Bob Schmitz's Reviews > Nixonland: The Rise of a President and the Fracturing of America

Nixonland by Rick Perlstein
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's review
Mar 31, 2012

really liked it
Read in March, 2012

I loved this book. As a 59yo I was in junior high school and high school during this period and remember superficially most of the things described in the book.Much of my memories had been sanitized and simplified. Also, I did not understand the things going on in the background nor the overall patterns and flow of history.

At Whittier Nixon felt resentment towards the "Franklins," a select student club filled with the wealthy, most connected, best looking men, the BMC's. He organized a counter club called the Orthogoians where the he and other outsiders gathered. Interestingly the were many athletes in his club but they were the linemen not the quarterbacks. Perrlstein carries this chasm between the elite Franklins and the striving, resentful Orthogonians throughout the book. Nixon discovered the power of speaking to resentments and fears of the "Silent Majority" to build his political power base and the resurgence of the Republican party in middle class America especially in the South. There are huge racist overtones in his playing to the fears of these groups about black unrest, the inner city race riots of the late 60's with his theme of "law and order." It was a shock to me to read what prominent politicians and other throughout the country said publically about race, A city counsel in IL I think refusing to change the name of "Niggerhead Mountain and Lake because "they were logging terms and not racist." Or Wallace speaking in the North about blacks complaining life was unfair because "they didn't get enough watermelons" as a kids." We have made some progress there.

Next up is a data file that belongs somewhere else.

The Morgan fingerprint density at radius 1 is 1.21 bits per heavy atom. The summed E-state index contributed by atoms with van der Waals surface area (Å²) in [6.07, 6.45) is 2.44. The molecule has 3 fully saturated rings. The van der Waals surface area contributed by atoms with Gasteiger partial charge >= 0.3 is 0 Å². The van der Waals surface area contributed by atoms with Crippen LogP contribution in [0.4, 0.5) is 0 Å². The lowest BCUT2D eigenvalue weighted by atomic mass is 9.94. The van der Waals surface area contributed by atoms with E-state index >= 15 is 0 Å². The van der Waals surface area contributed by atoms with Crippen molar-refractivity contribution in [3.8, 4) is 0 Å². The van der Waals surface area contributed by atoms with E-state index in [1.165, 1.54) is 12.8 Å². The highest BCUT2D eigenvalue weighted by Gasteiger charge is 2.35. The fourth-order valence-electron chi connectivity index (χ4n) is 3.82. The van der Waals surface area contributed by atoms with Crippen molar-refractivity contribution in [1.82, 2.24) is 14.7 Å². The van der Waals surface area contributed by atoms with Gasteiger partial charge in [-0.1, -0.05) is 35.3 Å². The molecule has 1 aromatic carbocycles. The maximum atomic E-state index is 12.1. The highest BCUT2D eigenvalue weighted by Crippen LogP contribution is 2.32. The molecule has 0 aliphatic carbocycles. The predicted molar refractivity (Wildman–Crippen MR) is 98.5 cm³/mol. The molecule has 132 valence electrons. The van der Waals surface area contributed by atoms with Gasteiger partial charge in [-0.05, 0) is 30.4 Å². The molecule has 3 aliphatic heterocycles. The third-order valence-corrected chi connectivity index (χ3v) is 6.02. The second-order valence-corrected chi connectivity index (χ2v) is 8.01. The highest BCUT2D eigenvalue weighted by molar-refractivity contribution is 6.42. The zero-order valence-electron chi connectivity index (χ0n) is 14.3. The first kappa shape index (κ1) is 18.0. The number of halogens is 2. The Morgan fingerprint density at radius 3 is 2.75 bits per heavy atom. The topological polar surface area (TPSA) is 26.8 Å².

The book is incredibly researched, made easier by the Watergate tapes so that Perlstein can describe what was said in a newspaper at 8AM, what he and Haldeman said in private at nine and then what Nixon spoke about at 10. The deceitfulness, callousness, and illegalities of Nixon's regime are described in grotesque detail. His conduct of the Vietnam war was only for domestic political consumption aimed at getting him reelected. He and Kissinger blocked any success in Paris so as to prolong the war. And to think that Kissinger got the Nobel Peace Prize. Johnson does not fair well in this regard either.

One of the main takeaways for me was the authors explanation of the ideas and emotions of the two side of the great divide in American politics between Franklins (right wing Republicans) and the Orthogonians (liberal Democrates) that remains today where each side cannot fathom the beliefs of the other and feels that allowing power to the other side will lead to the destruction of our country. Each side is experiencing their lives and the world in very different ways.

This is a great read especially for folks in my age group who remember all this stuff.
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